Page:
F Dehousse, M Pacco, M Pauchen, 'Léonard Defrance L’oeuvre Peint 1735-1805', Liège, 1985, no.278 illus. as a 'Visit to a Foundry'.

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  1. Denis Diderot and Jean le Rond D’Alembert ed., 'Planches pour L’Encyclopédie ou pour Le Dictionaire Raisonné des Sciences, des Arts Liberaux et des Arts Méchaniques avec leur Explication', 1765, pp.24-25 planche IX.
  2. Musées Royaux des Beaux Arts, Brussels, inv.6116, 41 x 57.5cms, and a Belgian private collection, 42 x 59cms, illustrated in F Dehousse, M Pacco, M Pauchen, 'Léonard Defrance L’oeuvre Peint 1735-1805', Liège, 1985, nos. 276, 277. WAG10824 is illustrated as no.278 'Visit to a Foundry'. There are also two counterproof drawings (nos. 276a & b) in Liège, Musée de l’art Wallon print room, showing some of the visitors and the workers in the centre and to left. An example of a forge scene by Defrance is in the Metropolitan Museum of Art, New York inv.71.93.
  3. 'Visite à la fonderie', Musée de l’art Wallon, Liège, inv.25, 36 x 56cms. Exhibited at 'Autour du Néo-Classicisme en Belgique, 1770-1830', Musée d’Ixelles, Brussels, 1985-86, cat. no. 321.
  4. For further biographical information see T Vissol’s entry on Defrance in exhibition catalogue 'Autour du Néo-Classicisme', pp.353-65, 396.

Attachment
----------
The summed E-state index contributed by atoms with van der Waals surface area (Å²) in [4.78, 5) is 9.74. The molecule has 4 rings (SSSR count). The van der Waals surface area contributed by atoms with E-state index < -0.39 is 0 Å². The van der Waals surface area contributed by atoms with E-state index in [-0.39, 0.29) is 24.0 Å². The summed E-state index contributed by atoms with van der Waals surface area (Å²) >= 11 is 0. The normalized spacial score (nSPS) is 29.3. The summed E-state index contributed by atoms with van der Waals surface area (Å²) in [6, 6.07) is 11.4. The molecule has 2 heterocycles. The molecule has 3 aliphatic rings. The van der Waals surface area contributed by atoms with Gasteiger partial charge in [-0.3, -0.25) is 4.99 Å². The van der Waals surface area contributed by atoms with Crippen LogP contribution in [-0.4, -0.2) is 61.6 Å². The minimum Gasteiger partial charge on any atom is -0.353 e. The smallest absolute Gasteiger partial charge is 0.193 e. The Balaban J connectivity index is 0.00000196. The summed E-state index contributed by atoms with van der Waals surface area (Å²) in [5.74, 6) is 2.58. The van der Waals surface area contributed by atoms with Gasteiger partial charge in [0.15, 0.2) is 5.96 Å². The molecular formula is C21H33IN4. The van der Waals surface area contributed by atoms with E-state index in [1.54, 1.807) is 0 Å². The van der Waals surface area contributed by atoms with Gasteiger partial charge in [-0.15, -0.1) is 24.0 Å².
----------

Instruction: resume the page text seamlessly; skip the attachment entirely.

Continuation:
5. 'Defrance' cat no.274, private collection, Belgium. Julius Held, 'Paintings of the European and American Schools', Museo de Arte de Ponce, Puerto Rico, 1965, pp.117-118, 263.
  6. Judy Egerton, 'Wright of Derby', Tate exhibition, 1990, p.98, cat. no. 49 and in the same catalogue Tim Clayton’s essay ‘The engraving and publication of prints of Joseph Wright’s paintings’, p.27. Benedict Nicolson, 'Joseph Wright of Derby', 1969, p.51.
  7. Musée des Beaux Arts, Agen, illustrated as fig.31 in Patrick Le Nouëne, ‘Á propos d’un tableau de Louis-Bernard Coclers, les sujets industriels dans la peinture liègeoise de la fin du XVIIIe siècle’ in 'La peinture liègeoise des XVIIe et XVéIIIe siècles, (Colloque)', University of Liège, 1986.
  8. 'Léonard Defrance L’oeuvre Peint', as above, cat. no.274 citing a letter to the Montpellier-based art dealer Fontanel dated 13 March 1778, which indicated that he was constrained to paint “des sujets de nuit tels que fonderie, clouterie et manufacture de fer pour notre prince”.
  9. 'Autour du Néo-Classicisme', pp.353-65, 396, quoting commentators and writers in 1797, 1883 and 1903 and also referring to authors published in 1953, 1957 and 1969.
  10. Two manuscript labels on reverse of painting read: Mrs. Shorthouse / Llandrindod and Mrs. Shorthouse / Rock Park Hotel / Llandrindod Wells. There is also a sticker with the numerals 3596 and a printed Hazlitt Gooden & Fox label. From the 1880s Rock Park Hotel was one of the grandest hotels in Llandrindod until its demolition in the mid 1990s and it has been suggested by the curator of Radnorshire Museum, Will Adams, that Mrs. Shorthouse may have been its proprietor after World War II.